This past week, I’ve been in the San Francisco area for a conference that Donna and I extended and turned into a vacation. As in the case of all our trips, I get up early in the morning before the sun comes up and start poring over several charts; from big-picture macro analysis to individual stocks and ETF’s. One of our clients contacted me last week, saying how much he appreciates these updates and that they really help. It’s my hope that more people will read it so that we can spread even more authentic education, all while making sense of the market, which by the way, is now face-to-face with a potential long-term trend reversal.
This week, I watched each day as the market closed above its 200-day moving average (rose-shaded area below), which marks the long-term trend, by only 1-point on Tuesday and by a couple more points on Wednesday. It then crossed back below it again on Thursday, but managed to regain that level for a third time in three days by the close of the market at 4pm. Today (Friday), I’m writing this market commentary after the open and so far, we’re decisively above the rose-shaded, long-term trend for now.
All that being said, here are the potential signs of trouble I see in the chart below:
- Looking at the chart of the market all by itself, we still have yet to see a higher-high or a higher-low.
- The yellow “caution” area below represents the point between where we sit today and the Oct/Nov highs, which could be a ceiling of resistance that throws the market back down again.
- In the lower-middle-pane, while the market has headed higher, since mid-January, short-term momentum has been weakening.
- In the bottom-pane, longer-term momentum has yet to reclaim the 70-level, which would tell us that the market is in a healthy, bullish range.
Another sign of concern lies below. In this chart, you’re seeing a comparison between the unemployment rate and the S&P500 going back to 1999. You don’t have to be a rocket scientist here to see how:
- Downward reversals in unemployment have led to upward reversals in stocks, and
- Upward reversals in unemployment have led to downward reversals in stocks.
Below is a bar graph that shows the percentage of investment assets that have been allocated to cash since 2001. As you can see, today’s investors are now holding their biggest position in cash (money market) since the last market crash.
Lastly, here is a chart I shared with my team earlier this week. I didn’t plan on including it in this week’s update on the market because it’s a little nerdier than I’d normally share with the average investor. However, I think it’s timely, educational, and might put today’s market into a longer-term perspective, so let’s take a stab at it.
First, recall the rose-shaded area is the long-term trend represented by the 200-day moving average (200DMA), which is simply the market’s smoothed-out trend over the course of the last 200 days.
Secondly, if you haven’t read any of my commentary in the past, the middle-pane below represents market momentum, which tells us the market is healthy if it’s moving up and down between 40 – 100… or if its unhealthy, it tends to move in a range between 0 – 60.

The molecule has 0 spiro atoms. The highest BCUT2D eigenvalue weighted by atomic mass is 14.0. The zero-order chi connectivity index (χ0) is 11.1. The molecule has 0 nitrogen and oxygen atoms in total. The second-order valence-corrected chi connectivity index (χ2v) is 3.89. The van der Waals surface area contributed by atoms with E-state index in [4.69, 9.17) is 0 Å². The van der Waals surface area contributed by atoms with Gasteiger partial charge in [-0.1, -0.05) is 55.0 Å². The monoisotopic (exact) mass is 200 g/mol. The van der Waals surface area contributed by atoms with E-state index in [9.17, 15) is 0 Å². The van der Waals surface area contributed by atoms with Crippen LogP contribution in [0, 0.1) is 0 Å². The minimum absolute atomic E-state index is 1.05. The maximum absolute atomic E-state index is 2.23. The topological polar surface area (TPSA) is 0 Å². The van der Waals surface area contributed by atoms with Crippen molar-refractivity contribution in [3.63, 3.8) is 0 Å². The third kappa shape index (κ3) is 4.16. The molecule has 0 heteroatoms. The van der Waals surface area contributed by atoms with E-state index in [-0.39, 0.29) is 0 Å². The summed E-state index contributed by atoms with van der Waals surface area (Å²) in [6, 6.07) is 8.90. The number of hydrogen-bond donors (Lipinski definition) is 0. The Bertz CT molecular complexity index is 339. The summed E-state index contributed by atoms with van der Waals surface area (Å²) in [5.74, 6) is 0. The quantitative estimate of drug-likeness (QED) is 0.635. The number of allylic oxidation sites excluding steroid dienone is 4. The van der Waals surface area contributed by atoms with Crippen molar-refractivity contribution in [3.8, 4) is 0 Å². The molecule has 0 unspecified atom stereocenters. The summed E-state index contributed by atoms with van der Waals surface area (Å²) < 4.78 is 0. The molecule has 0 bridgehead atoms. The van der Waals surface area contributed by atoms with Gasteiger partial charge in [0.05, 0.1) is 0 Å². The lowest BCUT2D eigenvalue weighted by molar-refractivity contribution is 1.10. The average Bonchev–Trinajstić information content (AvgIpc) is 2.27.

The blue arrows in the upper-pane point to times when the market has crossed below its 200DMA, which is one of the main pieces of evidence that suggests that we are not in an uptrend. While the 2007-09 and 2000-02 market crashes are not shown, I included the 2015-16 double-double dip (notice the two, “W” formations under the rose-shaded area). Today, the market has closed above the 200DMA for three days, which is evidence that the long-term trend could be reversing upward.
However, if you look at the lower-pane, I’ve included a different momentum indicator to show my team how, even though the recent market action is constructive and worthy of some cash deployment, when this indicator has reached its current level, it has had a tendency in the past to reverse downward, at least in the short-term.
To summarize, the market is starting to show signs of health, but we’re not out of the woods yet. The current risk-reward landscape suggests that dipping our toes into the markets makes sense, but going all-in here would be foolish and would also represent more of a gambling attitude than one of risk management and capital appreciation. As I always say, whenever we put our hard-earned retirement dollars into any investment, we always know where we want to get out before we even get in.
For the physics junkies, recall Newton’s 1st Law (inertia):
“An object in motion stays in motion with the same speed and the same direction unless acted upon by an unbalanced force.”
The market is run by buyers and sellers. That’s it. When the buying enthusiasm wins, the market heads higher – but when sellers take over, prices go down. So, what we’re trying to do here is follow the trends put in place by the battle between these buyers and sellers and ensure we’re investing with the trend and not against it.
As the saying goes, “The market takes the stairs up, but takes the elevator down.” And with all these quotes, I think it’s appropriate that we end on this one:
“I’m a trend follower, not a trend fighter. I’m smart enough to realize that a slap is easier to recover from than a beating.” ~ Martin Zweig
Till next time…